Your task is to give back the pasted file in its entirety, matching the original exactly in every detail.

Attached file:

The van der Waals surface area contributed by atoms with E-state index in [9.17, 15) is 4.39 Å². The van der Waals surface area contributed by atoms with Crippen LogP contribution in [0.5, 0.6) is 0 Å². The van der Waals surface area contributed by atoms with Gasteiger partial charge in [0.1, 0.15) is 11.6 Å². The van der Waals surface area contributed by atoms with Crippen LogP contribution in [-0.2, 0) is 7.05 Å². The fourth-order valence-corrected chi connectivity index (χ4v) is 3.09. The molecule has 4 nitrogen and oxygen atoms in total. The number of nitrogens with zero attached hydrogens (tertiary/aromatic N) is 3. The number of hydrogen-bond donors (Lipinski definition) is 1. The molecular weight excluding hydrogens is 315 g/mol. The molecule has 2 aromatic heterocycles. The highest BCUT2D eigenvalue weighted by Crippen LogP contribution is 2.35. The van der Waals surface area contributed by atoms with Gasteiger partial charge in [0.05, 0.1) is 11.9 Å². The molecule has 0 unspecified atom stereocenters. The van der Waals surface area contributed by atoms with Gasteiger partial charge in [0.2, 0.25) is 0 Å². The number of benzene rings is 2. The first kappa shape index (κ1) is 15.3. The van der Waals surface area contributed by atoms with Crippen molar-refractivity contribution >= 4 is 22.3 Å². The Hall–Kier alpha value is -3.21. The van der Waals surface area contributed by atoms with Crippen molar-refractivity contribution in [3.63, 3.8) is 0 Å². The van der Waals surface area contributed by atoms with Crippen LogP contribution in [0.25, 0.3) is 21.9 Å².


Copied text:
The van der Waals surface area contributed by atoms with E-state index in [9.17, 15) is 4.39 Å². The van der Waals surface area contributed by atoms with Crippen LogP contribution in [0.5, 0.6) is 0 Å². The van der Waals surface area contributed by atoms with Gasteiger partial charge in [0.1, 0.15) is 11.6 Å². The van der Waals surface area contributed by atoms with Crippen LogP contribution in [-0.2, 0) is 7.05 Å². The fourth-order valence-corrected chi connectivity index (χ4v) is 3.09. The molecule has 4 nitrogen and oxygen atoms in total. The number of nitrogens with zero attached hydrogens (tertiary/aromatic N) is 3. The number of hydrogen-bond donors (Lipinski definition) is 1. The molecular weight excluding hydrogens is 315 g/mol. The molecule has 2 aromatic heterocycles. The highest BCUT2D eigenvalue weighted by Crippen LogP contribution is 2.35. The van der Waals surface area contributed by atoms with Gasteiger partial charge in [0.05, 0.1) is 11.9 Å². The molecule has 0 unspecified atom stereocenters. The van der Waals surface area contributed by atoms with Gasteiger partial charge in [0.2, 0.25) is 0 Å². The number of benzene rings is 2. The first kappa shape index (κ1) is 15.3. The van der Waals surface area contributed by atoms with Crippen molar-refractivity contribution >= 4 is 22.3 Å². The Hall–Kier alpha value is -3.21. The van der Waals surface area contributed by atoms with Crippen molar-refractivity contribution in [3.63, 3.8) is 0 Å². The van der Waals surface area contributed by atoms with Crippen LogP contribution in [0.25, 0.3) is 21.9 Å².